Current programming technology is rather fragile: programs regularly crash, hang, or even allow viruses to have free reign. An important reason is that a lot of programs are developed using low-level programming languages. One of the most extreme instances is the widespread use of the C programming language.
Whereas most modern programming languages require a compiler to throw an exception when exceptional behavior occurs (e.g. de-referencing a NULL pointer, integer overflow, accessing an array out of its bounds ), C does not impose such requirements.
Instead, it classifies these behaviors as undefined and allows a program to do literally anything in such situations. On the one hand, this allows a compiler to omit runtime checks and to generate more efficient code, but on the other hand these undefined behaviors often lead to security vulnerabilities. There are two main approaches for improving this situation:
(1) Switch to a more modern and higher level programming language . This approach reduces the number of program- ming errors, and if there still is an error, the chance of it being used by an exploit is much lower.
One disadvantage of this approach is that there will be a thicker layer between the program and the hardware of the system. This costs performance, both in execution speed and in memory usage, but it also means a reduction in control over the behavior of the system. Especially for embedded systems and operating system kernels this is an undesired consequence.
(2) Stick to a low-level programming language like C , but add a formal methods layer on top of it to establish that programs do not exhibit undefined behavior.
Such a layer might allow the developer to annotate their programs with invariants, and to prove that these invariants indeed hold. To be practical most of these invariants should be proven automatically, and the remaining ones by interactive reasoning.
This second approach is an extension of static analysis. But whereas static analysis tools often yield false-positives, this approach allows the developer to prove that a false-positive is not an actual error. For functional correctness, this approach has also been successful. There have been various projects to prove the C source code of a microkernel operating system correct.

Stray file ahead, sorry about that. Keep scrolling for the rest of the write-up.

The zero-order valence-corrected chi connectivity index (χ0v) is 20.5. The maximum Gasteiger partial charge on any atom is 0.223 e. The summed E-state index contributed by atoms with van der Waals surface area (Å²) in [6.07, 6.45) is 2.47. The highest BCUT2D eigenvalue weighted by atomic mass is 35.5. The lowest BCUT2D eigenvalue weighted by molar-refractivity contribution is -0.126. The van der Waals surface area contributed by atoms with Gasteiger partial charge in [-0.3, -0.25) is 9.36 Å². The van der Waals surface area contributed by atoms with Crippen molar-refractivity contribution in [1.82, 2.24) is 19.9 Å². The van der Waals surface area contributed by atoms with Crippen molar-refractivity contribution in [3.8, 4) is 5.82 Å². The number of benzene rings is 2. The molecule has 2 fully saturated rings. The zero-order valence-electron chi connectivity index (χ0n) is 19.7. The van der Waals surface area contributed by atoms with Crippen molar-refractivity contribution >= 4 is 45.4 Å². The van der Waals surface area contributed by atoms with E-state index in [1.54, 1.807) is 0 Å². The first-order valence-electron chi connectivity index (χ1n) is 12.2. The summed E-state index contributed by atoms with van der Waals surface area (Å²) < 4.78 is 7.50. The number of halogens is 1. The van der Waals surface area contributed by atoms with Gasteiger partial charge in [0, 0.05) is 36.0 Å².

There are many tools for the second approach. However, they do not use an explicit formal C semantics and only implicitly ‘know’ about the semantics of C. Therefore the connection between the correctness proof and the behavior of the program when compiled with a real-world compiler is shallow. The soundness of these tools is thus questionable.
For this reason, as described in this paper, we started the Formalin Project in 2011 at Radboud University to provide a formal semantics of the C programming language. Our goal was to formalize the ‘official’ semantics of C, as written down in the C11 standard .
We intended not to skim the more difficult aspects of C and to provide a semantics of the whole language. Unfortunately, the Formalin project has turned out to be much harder than we anticipated because the C11 standard turned out to be very difficult to formalize.
We describe various issues by small example programs, and discuss what the C11 standard says about them, and how a formal semantics may handle these. We argue here that the C11 standard does not allow Turing complete implementations, and that its evaluation semantics does not preserve typing.
Finally, we claim that no strictly conforming programs exist. That is, there is no C program for which the standard can guarantee that it will not crash.
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